Here’s an absurd fact for your Thursday: Over the past week, the Chicago Cubs have had *the* best offensive production in MLB (151 wRC+), and it’s not particularly close.
As you expand that frame to include the last two weeks, they take an expected drop down to 8th best in MLB (105 wRC+), but still … there’s clearly been some improvement on that side of the ball since the dreadful start to the season for just about everyone. Kris Bryant and Willson Contreras have kept doing their thing, Anthony Rizzo has finally returned to being Anthony Rizzo, David Bote has returned to above-average by wRC+, Javy Báez is doing his unique thing, and even Eric Sogard has put the bat on the ball a few times.
But then there’s Ian Happ, a wonderful Cubs enigma.
The Cubs everyday leadoff man and starting center fielder hasn’t technically broken out with the bat just yet … buuuut that’s also not really true. For one, he’s been on base at least once in every single game he’s started this season, including three times last night. That’s due in large part to his 18.8% walk rate, which ranks in the top-3% of the league, bringing his on-base percentage up to .338 on the year (4% better than league average). The overall slash line is ugly – .167/.338/.222 (74 wRC+), but even the shallowest dive into the Statcast data reveals a player who’s been hitting the ball with authority.
Average Exit Velo:
Happ: 90.8 MPH
League Avg.: 89.0 MPH
League Avg.: 39.3%
League Avg.: 8.5
Happ is hitting the ball with average exit velocity nearly 2 full MPH higher than the league average, every other ball in play he has hit has qualified as “hard,” and he’s barreling it up 30% more than the league average hitter. I know a portion of you hate stuff like this, so I’m sorry, but that’s not nothing.
Based on those numbers, as well as his sprint speed, Statcast has Happ’s expected batting average for the season at .226 which is 59(!) points higher than his actual .167 batting average. And his expected slugging at .428, a whopping 206(!) points higher than his actual slugging percentage. Point being, his .167/.338/.222 slash line should probably look more like .226/.397/.428 (.360 xwOBA), which would put him somewhere between Luis Robert and Alex Verdugo in the 130-140 wRC+ range.
Happ came into this season with a .327 career batting average on balls in play. This year, despite the good quality of contact numbers, Happ’s BABIP is a paltry .235. It sure seems like the BABIP gods have hated him a little bit so far.
Now, that is not to say everything is peachy keen. Happ’s 18.8% walk rate is swell, but he can probably stand to be more aggressive. It’s wonderful that he’s swinging at fewer pitches out of the zone than he ever has, but he’s also swinging at fewer pitches IN the zone than ever. And that’s why his strikeout rate (27.5%) is also a little high – it’s actually not a terrible mark for him, but we can aim higher than that, yes?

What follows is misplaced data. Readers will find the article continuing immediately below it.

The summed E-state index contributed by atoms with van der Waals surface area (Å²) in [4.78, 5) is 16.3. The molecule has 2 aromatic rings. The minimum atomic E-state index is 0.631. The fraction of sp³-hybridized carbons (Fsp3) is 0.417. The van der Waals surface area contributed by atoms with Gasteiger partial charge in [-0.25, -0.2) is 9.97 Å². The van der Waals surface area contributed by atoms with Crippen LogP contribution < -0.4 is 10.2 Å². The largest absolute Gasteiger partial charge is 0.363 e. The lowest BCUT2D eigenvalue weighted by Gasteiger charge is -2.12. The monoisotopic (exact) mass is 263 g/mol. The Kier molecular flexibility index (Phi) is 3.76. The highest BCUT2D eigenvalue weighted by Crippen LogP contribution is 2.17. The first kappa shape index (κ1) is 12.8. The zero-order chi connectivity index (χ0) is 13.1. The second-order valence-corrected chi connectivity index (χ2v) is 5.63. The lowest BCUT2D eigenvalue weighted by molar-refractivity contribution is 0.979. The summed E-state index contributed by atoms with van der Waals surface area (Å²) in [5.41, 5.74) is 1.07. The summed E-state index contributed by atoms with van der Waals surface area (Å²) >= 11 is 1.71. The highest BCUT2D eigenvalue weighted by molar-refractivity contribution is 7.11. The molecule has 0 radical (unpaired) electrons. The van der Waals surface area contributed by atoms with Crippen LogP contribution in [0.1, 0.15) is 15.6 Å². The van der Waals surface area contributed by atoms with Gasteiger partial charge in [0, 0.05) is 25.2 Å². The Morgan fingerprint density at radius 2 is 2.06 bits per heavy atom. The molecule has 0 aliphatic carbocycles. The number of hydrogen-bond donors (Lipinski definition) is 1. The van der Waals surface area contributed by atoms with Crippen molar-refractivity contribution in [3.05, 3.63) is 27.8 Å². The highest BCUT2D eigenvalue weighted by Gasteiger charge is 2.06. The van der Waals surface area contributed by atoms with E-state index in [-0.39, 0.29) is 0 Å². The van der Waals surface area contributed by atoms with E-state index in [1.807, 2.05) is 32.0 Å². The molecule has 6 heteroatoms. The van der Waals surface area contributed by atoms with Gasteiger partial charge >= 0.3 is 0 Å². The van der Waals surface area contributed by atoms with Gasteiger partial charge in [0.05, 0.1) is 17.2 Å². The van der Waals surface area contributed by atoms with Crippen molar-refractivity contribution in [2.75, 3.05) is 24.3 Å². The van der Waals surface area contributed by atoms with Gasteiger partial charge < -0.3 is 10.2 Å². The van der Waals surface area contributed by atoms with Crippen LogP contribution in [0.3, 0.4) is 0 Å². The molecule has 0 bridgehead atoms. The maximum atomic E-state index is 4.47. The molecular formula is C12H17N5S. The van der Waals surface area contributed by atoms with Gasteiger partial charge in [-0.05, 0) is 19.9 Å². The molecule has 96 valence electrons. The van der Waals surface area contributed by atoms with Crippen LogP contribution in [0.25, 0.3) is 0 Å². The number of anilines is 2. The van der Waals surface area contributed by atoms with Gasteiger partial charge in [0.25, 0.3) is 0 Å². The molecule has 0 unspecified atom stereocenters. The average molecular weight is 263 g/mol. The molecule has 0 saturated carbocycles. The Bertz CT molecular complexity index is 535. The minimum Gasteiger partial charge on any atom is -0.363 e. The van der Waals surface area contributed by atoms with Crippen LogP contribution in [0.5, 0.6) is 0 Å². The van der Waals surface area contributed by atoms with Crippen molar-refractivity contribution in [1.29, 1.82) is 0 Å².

Happ is also not making enough contact with pitches in the zone, despite seeing more fastballs (overall) than any year in his career besides 2019 – that’s just the plan of attack against all Cubs hitters at the moment. But here’s the other thing: last season, Happ handled fastballs just fine (.449 SLG, .352 wOBA, 31.7% whiff), but this season, he’s down across the board (.067 SLG, .220 wOBA, 51% whiff). Part of me hopes/wonders if that’ll even out with a large enough sample, but the other part of me worries that, like many of the Cubs hitters, a weakness has been exposed and now it’s being exploited.
I tend to bet against that given Happ’s history as a consistently well-above-average offensive player in every single one of his seasons, but it’s something to watch. Long-story short here: (1) Happ’s on-base percentage has salvaged the start to his season, but (2) his expected stats show that he’s been FAR better than his slash line reveals. Even still (3) there are things to work on, like contact rate in the zone, and (4) he can probably stand to be a bit more aggressive overall, (5) starting with attacking the extra dose of fastballs he’s seen. There will be a quiz on Tuesday.
Oh, and for his part, Happ seems to recognize all of this stuff. Via Marquee:
“You gotta stay really, really locked in with the process. xwOBA — all of the good stuff looks really good. All the metrics — fly ball rates, walk rates, hard-hit percentages, barrel percentage — all that stuff looks really good.
“So you gotta trust the process and trust the baseball gods. It’s a long season. They’re gonna be good to me at some point. Maybe sacrifice a few chickens here ….
“The hardest part is to not panic, to not change what you’re doing from a mental or physical standpoint,” he said. “It’s really easy when you’re not getting results to think that it’s something with your swing or with pitch selection and to try to do too much.
“I think it’s something I’ve done a good job of — continuing to be disciplined in the zone, getting on base. Just the fact that my on-base percentage is over .300 and getting on base for the guys behind me is kind of a testament to sticking with the process and not getting out of the plan.”
All the correct perspective from where I sit.
Brett Taylor contributed to this post.